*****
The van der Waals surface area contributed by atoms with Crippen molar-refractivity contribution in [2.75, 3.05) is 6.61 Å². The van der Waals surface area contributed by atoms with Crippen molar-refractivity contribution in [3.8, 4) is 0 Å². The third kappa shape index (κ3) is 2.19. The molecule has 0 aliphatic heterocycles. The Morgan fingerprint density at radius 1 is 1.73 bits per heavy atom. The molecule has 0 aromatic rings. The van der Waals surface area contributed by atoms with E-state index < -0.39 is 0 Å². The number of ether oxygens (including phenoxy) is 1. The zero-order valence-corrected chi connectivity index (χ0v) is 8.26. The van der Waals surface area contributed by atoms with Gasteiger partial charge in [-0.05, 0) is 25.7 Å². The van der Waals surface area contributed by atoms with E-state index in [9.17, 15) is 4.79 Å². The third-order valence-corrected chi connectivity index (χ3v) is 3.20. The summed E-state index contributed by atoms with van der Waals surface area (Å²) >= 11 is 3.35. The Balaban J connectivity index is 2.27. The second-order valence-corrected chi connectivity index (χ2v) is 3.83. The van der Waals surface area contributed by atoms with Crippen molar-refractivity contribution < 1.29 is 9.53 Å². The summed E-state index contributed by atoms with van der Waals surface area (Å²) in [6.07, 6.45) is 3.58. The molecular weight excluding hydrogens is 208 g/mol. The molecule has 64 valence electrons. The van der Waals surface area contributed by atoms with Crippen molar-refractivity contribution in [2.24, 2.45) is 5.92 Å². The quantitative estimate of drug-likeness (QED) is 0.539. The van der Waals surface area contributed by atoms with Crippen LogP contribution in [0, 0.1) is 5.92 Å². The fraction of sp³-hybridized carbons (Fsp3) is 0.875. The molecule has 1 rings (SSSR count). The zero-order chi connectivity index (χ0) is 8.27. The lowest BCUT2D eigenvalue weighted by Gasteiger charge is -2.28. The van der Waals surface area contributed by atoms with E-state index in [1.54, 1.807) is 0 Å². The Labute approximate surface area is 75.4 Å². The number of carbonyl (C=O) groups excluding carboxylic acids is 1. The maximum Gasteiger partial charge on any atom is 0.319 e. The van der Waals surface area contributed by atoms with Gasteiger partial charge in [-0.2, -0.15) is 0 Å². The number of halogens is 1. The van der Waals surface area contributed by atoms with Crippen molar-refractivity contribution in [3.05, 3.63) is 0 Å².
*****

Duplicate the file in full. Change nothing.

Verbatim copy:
The van der Waals surface area contributed by atoms with Crippen molar-refractivity contribution in [2.75, 3.05) is 6.61 Å². The van der Waals surface area contributed by atoms with Crippen molar-refractivity contribution in [3.8, 4) is 0 Å². The third kappa shape index (κ3) is 2.19. The molecule has 0 aliphatic heterocycles. The Morgan fingerprint density at radius 1 is 1.73 bits per heavy atom. The molecule has 0 aromatic rings. The van der Waals surface area contributed by atoms with E-state index < -0.39 is 0 Å². The number of ether oxygens (including phenoxy) is 1. The zero-order valence-corrected chi connectivity index (χ0v) is 8.26. The van der Waals surface area contributed by atoms with Gasteiger partial charge in [-0.05, 0) is 25.7 Å². The van der Waals surface area contributed by atoms with E-state index in [9.17, 15) is 4.79 Å². The third-order valence-corrected chi connectivity index (χ3v) is 3.20. The summed E-state index contributed by atoms with van der Waals surface area (Å²) >= 11 is 3.35. The Balaban J connectivity index is 2.27. The second-order valence-corrected chi connectivity index (χ2v) is 3.83. The van der Waals surface area contributed by atoms with Crippen molar-refractivity contribution < 1.29 is 9.53 Å². The summed E-state index contributed by atoms with van der Waals surface area (Å²) in [6.07, 6.45) is 3.58. The molecular weight excluding hydrogens is 208 g/mol. The molecule has 64 valence electrons. The van der Waals surface area contributed by atoms with Crippen molar-refractivity contribution in [2.24, 2.45) is 5.92 Å². The quantitative estimate of drug-likeness (QED) is 0.539. The van der Waals surface area contributed by atoms with Crippen LogP contribution in [0, 0.1) is 5.92 Å². The fraction of sp³-hybridized carbons (Fsp3) is 0.875. The molecule has 1 rings (SSSR count). The zero-order chi connectivity index (χ0) is 8.27. The lowest BCUT2D eigenvalue weighted by Gasteiger charge is -2.28. The van der Waals surface area contributed by atoms with E-state index in [1.54, 1.807) is 0 Å². The Labute approximate surface area is 75.4 Å². The number of carbonyl (C=O) groups excluding carboxylic acids is 1. The maximum Gasteiger partial charge on any atom is 0.319 e. The van der Waals surface area contributed by atoms with Gasteiger partial charge in [-0.2, -0.15) is 0 Å². The number of halogens is 1. The van der Waals surface area contributed by atoms with Crippen molar-refractivity contribution in [3.05, 3.63) is 0 Å².